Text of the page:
In my last post, i talked about how the prices of some anti-capitalist books had a distinctly capitalist ring to them.
This is likely due to the method publishers use to put them out, based on being prescribed as textbooks and/or bought by libraries.
A further irony of their price is that if they’re prescribed as textbooks, potential buyers may be young people with low incomes, which seems especially likely if they’re interested in anti-capitalism.
The claim that the high price of textbooks is an unavoidable part of the capitalist system doesn’t seem particularly persuasive in an era of low cost duplication, e-documents, self-publishing and websites.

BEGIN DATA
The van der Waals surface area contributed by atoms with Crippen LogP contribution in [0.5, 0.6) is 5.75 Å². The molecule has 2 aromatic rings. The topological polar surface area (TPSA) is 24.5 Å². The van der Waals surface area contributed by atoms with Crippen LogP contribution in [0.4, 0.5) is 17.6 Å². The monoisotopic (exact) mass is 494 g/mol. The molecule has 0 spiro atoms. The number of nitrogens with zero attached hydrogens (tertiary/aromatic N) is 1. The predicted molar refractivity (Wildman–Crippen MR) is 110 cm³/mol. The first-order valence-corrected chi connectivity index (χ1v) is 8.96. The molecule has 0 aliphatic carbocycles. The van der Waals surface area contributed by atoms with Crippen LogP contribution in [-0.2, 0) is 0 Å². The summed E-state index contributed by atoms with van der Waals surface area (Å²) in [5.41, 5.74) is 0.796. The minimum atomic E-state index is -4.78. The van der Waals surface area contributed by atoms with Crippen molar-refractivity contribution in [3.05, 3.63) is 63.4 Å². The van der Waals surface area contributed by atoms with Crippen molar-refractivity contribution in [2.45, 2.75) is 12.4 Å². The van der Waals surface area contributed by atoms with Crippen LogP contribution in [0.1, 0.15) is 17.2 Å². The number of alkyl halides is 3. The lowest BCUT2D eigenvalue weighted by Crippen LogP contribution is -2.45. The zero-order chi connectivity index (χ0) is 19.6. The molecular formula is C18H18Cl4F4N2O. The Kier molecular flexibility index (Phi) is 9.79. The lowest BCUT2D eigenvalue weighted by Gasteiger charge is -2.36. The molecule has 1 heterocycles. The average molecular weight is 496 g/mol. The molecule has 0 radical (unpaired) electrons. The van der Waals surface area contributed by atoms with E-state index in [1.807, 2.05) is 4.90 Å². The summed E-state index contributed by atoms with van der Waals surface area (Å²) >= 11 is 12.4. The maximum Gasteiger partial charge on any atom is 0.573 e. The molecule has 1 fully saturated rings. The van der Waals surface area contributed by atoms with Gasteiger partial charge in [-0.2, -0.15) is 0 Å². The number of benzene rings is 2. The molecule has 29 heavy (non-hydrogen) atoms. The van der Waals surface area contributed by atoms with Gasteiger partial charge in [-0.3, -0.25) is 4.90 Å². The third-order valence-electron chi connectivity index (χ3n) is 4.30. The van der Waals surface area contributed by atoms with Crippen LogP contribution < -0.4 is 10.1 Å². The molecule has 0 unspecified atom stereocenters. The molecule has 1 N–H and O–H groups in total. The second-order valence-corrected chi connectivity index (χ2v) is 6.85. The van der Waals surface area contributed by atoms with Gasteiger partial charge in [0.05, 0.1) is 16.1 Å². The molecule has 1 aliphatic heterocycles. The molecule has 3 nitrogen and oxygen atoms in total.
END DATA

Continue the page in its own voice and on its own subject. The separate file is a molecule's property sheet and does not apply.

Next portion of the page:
If, on the other hand, these books are sold to libraries, while some may be private, many get funds from government.
This would mean the money for an anti-capitalist book opposing a capitalist state is coming from the state.
And where does the state get its funds from?
From its citizens. Which an anti-capitalist may argue is a legitimate use of public money, spreading knowledge of the problems with capitalism.